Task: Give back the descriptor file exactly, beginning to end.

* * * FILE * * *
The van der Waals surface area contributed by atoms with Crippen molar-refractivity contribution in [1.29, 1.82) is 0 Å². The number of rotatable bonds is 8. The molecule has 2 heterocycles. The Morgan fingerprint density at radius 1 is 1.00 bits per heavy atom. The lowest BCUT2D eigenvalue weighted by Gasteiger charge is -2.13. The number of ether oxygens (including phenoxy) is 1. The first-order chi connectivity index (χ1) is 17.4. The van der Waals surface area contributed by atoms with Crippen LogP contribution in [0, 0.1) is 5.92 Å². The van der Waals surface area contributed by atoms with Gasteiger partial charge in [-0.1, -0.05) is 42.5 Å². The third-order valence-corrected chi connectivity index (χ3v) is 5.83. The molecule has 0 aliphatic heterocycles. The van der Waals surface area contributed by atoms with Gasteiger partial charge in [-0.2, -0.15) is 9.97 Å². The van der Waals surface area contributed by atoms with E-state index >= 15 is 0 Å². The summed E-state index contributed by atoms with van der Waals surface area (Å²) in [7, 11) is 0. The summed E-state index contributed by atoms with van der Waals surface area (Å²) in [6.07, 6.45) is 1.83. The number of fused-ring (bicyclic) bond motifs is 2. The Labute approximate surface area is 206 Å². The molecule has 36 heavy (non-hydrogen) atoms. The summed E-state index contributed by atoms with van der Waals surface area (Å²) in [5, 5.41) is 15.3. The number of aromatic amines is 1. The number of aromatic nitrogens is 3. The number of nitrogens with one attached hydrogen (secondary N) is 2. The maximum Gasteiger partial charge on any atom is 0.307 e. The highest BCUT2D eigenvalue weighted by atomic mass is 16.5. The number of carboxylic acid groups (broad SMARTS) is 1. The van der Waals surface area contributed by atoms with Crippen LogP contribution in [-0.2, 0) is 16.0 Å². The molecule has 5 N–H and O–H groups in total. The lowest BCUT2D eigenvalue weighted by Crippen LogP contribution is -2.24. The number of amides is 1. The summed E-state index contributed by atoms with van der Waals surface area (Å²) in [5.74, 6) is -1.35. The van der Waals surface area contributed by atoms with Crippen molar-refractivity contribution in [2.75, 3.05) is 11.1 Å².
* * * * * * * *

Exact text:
The van der Waals surface area contributed by atoms with Crippen molar-refractivity contribution in [1.29, 1.82) is 0 Å². The number of rotatable bonds is 8. The molecule has 2 heterocycles. The Morgan fingerprint density at radius 1 is 1.00 bits per heavy atom. The lowest BCUT2D eigenvalue weighted by Gasteiger charge is -2.13. The number of ether oxygens (including phenoxy) is 1. The first-order chi connectivity index (χ1) is 17.4. The van der Waals surface area contributed by atoms with Crippen LogP contribution in [0, 0.1) is 5.92 Å². The van der Waals surface area contributed by atoms with Gasteiger partial charge in [-0.1, -0.05) is 42.5 Å². The third-order valence-corrected chi connectivity index (χ3v) is 5.83. The molecule has 0 aliphatic heterocycles. The van der Waals surface area contributed by atoms with Gasteiger partial charge in [-0.2, -0.15) is 9.97 Å². The van der Waals surface area contributed by atoms with E-state index >= 15 is 0 Å². The summed E-state index contributed by atoms with van der Waals surface area (Å²) in [7, 11) is 0. The summed E-state index contributed by atoms with van der Waals surface area (Å²) in [6.07, 6.45) is 1.83. The number of fused-ring (bicyclic) bond motifs is 2. The Labute approximate surface area is 206 Å². The molecule has 36 heavy (non-hydrogen) atoms. The summed E-state index contributed by atoms with van der Waals surface area (Å²) in [5, 5.41) is 15.3. The number of aromatic amines is 1. The number of aromatic nitrogens is 3. The number of nitrogens with one attached hydrogen (secondary N) is 2. The maximum Gasteiger partial charge on any atom is 0.307 e. The highest BCUT2D eigenvalue weighted by atomic mass is 16.5. The number of carboxylic acid groups (broad SMARTS) is 1. The van der Waals surface area contributed by atoms with Crippen LogP contribution in [-0.2, 0) is 16.0 Å². The molecule has 5 N–H and O–H groups in total. The lowest BCUT2D eigenvalue weighted by Crippen LogP contribution is -2.24. The number of amides is 1. The summed E-state index contributed by atoms with van der Waals surface area (Å²) in [5.74, 6) is -1.35. The van der Waals surface area contributed by atoms with Crippen molar-refractivity contribution in [2.75, 3.05) is 11.1 Å².